The startup carefully curates a selection of approximately 40 different wines each month – typically 50 percent domestic and 50 percent international, and two thirds of which are typically not available in retail locations – and can accommodate reorders of most past bottles at a member’s request. Since beginning shipments in March 2012, the company has delivered over 100,000 bottles of wine, but would not disclose its membership figures.

The $39 per month price point is one where members can easily “set it and forget it.” As our Sarah Lacy is fond of saying, she was gladly paying Brian Lee’s Shoedazzle the same amount each month for a pair of shoes, whether she remembered to log in and place her order or not – making replacement CEO Bill Strauss’ decision to kill subscriptions (and eventually bring them back) all the more maddening. For less frequent wine consumers, ClubW offers a quarterly delivery option as well.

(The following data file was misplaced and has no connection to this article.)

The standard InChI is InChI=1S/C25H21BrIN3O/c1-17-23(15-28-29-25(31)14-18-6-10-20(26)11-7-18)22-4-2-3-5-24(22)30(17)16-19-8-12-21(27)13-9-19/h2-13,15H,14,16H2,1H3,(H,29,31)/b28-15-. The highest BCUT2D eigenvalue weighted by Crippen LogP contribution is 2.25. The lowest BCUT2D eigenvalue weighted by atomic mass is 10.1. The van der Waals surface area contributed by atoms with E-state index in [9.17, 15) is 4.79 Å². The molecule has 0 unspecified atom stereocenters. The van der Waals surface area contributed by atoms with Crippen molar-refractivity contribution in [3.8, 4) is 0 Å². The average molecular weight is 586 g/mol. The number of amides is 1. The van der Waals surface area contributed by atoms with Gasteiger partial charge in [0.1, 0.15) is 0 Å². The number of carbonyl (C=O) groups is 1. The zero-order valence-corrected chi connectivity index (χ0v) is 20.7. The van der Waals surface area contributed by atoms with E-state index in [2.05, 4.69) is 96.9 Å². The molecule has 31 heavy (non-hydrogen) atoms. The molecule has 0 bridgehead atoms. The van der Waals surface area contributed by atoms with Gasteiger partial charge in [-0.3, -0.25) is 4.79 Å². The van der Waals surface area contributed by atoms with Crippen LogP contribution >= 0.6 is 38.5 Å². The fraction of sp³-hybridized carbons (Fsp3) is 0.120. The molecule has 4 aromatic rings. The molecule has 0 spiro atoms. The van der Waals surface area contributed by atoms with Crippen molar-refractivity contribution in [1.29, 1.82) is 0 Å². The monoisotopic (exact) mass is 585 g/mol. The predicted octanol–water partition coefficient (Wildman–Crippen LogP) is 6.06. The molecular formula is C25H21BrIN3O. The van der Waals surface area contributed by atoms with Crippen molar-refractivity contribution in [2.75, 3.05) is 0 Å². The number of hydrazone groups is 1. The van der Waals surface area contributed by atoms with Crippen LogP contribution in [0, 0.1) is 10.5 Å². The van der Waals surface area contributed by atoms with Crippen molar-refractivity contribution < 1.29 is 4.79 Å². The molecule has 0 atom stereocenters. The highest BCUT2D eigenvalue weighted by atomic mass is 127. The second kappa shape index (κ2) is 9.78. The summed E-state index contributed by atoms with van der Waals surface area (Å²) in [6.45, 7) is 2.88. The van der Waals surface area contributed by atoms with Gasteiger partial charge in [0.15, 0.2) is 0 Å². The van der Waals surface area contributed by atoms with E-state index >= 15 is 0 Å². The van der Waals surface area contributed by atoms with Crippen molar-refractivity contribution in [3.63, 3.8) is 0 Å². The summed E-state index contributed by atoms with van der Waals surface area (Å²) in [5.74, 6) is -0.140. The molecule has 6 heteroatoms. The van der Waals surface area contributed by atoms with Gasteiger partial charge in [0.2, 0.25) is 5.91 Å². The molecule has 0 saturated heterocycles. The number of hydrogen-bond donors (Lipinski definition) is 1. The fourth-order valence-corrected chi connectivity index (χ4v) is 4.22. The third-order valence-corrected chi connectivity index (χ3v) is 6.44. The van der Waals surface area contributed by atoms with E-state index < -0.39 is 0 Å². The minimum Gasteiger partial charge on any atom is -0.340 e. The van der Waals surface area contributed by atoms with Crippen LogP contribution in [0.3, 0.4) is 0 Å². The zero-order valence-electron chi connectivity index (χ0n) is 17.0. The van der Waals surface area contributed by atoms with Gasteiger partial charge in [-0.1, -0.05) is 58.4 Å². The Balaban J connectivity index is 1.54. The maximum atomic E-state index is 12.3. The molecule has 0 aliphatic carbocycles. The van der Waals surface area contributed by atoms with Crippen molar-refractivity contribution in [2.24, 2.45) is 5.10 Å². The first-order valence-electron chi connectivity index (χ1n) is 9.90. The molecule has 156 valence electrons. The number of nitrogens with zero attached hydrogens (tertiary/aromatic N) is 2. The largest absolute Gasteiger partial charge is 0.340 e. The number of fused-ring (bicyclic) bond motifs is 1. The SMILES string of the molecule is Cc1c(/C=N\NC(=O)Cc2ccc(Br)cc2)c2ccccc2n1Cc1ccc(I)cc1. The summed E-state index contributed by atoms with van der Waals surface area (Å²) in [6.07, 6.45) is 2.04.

For members in locations with adequate wine selection, like California and other major metros, ClubW is mostly about convenience and a little bit of discovery. It's also about never having to get home and open a $20 bottle of wine only to find out that it's terrible. For those living outside these areas, the service gives members access to product that they would never otherwise encounter. Current membership is roughly equally representative of both groups, according to ClubW’s CEO. The company can currently ship to 40 US states based on Alcoholic Beverage Control laws.

The biggest challenge facing the company is actually deliverability. Laws require that the packages be accepted and signed for by an adult, meaning someone must be available to receive them. Many customers end up sending them to their office, Oxman tells me. The service is also extremely successful in New York and Chicago due to the prevalence of doormen.